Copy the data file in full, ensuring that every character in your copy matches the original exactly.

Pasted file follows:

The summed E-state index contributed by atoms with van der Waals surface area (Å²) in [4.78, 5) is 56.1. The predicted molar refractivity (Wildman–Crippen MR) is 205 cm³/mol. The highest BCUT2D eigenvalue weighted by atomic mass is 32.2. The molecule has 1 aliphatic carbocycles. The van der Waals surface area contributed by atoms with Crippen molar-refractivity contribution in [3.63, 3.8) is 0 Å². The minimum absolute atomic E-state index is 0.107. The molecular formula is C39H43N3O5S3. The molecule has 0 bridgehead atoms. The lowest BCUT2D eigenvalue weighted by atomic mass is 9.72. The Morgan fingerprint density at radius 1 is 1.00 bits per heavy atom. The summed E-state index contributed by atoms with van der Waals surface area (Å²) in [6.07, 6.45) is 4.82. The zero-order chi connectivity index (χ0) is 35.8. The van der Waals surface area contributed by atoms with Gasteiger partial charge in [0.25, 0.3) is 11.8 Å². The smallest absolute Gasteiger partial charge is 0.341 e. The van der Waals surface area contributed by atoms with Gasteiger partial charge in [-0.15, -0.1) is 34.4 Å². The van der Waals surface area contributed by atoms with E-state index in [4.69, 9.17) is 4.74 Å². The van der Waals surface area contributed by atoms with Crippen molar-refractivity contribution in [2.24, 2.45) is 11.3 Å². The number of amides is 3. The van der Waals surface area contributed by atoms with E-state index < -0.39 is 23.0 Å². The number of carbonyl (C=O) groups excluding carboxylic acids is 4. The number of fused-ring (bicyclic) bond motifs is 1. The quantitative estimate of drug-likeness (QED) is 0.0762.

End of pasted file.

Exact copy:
The summed E-state index contributed by atoms with van der Waals surface area (Å²) in [4.78, 5) is 56.1. The predicted molar refractivity (Wildman–Crippen MR) is 205 cm³/mol. The highest BCUT2D eigenvalue weighted by atomic mass is 32.2. The molecule has 1 aliphatic carbocycles. The van der Waals surface area contributed by atoms with Crippen molar-refractivity contribution in [3.63, 3.8) is 0 Å². The minimum absolute atomic E-state index is 0.107. The molecular formula is C39H43N3O5S3. The molecule has 0 bridgehead atoms. The lowest BCUT2D eigenvalue weighted by atomic mass is 9.72. The Morgan fingerprint density at radius 1 is 1.00 bits per heavy atom. The summed E-state index contributed by atoms with van der Waals surface area (Å²) in [6.07, 6.45) is 4.82. The zero-order chi connectivity index (χ0) is 35.8. The van der Waals surface area contributed by atoms with Gasteiger partial charge in [0.25, 0.3) is 11.8 Å². The smallest absolute Gasteiger partial charge is 0.341 e. The van der Waals surface area contributed by atoms with Gasteiger partial charge in [-0.15, -0.1) is 34.4 Å². The van der Waals surface area contributed by atoms with E-state index in [4.69, 9.17) is 4.74 Å². The van der Waals surface area contributed by atoms with Crippen molar-refractivity contribution in [2.24, 2.45) is 11.3 Å². The number of amides is 3. The van der Waals surface area contributed by atoms with E-state index < -0.39 is 23.0 Å². The number of carbonyl (C=O) groups excluding carboxylic acids is 4. The number of fused-ring (bicyclic) bond motifs is 1. The quantitative estimate of drug-likeness (QED) is 0.0762.